Can Japanese Support Program for Women Researchers’ Work-Family Balance Achieve Gender Equality?

Thursday, 19 July 2018: 15:45
Oral Presentation
Mariko TATSUMI, Osaka Prefecture University, Japan
This study considers the achievement and agenda of Japanese support program for woman researchers’ work-family balance to achieve gender equality.
Japan ranks 111th among 144 countries on the Gender Gap Index, the advancement of women is an important agenda for Japanese government. The Ministry of Education, Culture, Sports, Science and Technology started a support program for women researchers’ work-family balance in 2006. It aimed to increase the number of women researchers and improve their research skills. 90 universities have started this program from 2006 to 2016.
This study examines the sufficiency of materials involved in this support program and the data about the researchers in universities.
This support program helps women researchers by establishing nursery schools in universities and providing assistants for their research, allowing them to continue to work and research during pregnancy and parenting. In reality, the number of women researchers voluntarily leaving their jobs has decreased. However, the Japanese women researcher ratio was 15.3% in 2016, which is low by global standards. Gender equality needs change the lifestyles of both women and men researchers, because the half of partners of women researchers are men researchers.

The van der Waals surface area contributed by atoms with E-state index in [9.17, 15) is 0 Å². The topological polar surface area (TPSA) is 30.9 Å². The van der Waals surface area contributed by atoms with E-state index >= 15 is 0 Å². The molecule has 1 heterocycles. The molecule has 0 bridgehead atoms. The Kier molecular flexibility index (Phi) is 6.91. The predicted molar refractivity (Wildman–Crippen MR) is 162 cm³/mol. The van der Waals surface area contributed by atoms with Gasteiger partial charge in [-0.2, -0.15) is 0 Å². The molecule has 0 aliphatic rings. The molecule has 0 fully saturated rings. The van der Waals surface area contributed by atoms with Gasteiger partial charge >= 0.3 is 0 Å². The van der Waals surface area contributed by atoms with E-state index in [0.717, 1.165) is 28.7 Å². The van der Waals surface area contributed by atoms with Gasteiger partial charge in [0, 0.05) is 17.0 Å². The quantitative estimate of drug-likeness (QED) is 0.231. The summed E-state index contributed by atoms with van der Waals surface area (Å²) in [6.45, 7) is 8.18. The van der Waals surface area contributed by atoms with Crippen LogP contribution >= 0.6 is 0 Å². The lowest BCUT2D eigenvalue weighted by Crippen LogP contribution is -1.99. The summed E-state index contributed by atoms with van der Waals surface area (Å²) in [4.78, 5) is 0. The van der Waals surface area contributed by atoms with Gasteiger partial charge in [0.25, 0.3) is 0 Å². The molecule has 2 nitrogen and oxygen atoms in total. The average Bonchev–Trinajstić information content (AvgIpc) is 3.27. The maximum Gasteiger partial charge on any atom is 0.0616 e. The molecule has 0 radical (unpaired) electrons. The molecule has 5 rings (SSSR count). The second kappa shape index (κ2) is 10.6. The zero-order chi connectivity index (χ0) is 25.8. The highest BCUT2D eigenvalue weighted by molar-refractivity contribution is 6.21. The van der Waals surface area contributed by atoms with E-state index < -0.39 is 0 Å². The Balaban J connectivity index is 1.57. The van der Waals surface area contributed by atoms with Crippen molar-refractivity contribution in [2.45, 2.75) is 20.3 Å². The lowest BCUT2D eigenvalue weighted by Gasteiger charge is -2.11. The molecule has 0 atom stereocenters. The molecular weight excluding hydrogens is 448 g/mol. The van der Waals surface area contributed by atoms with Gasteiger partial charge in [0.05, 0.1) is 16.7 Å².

In contemporary Japan, child caring fathers are recommended, and most of the younger men researchers care for their children. Men researchers comprise about 85% of the total researchers. The half of partners of the men researchers are full-time housewives, and those men do not have to take care of their children. Thus, child caring men researchers are a hidden minority within the majority. Therefore, the importance of both mothers’ and fathers’ child caring needs to expand, because most of the men researchers cannot perceive child-caring men.
Thus, the support program for women researchers have to advance both “women and men” researchers for gender equality.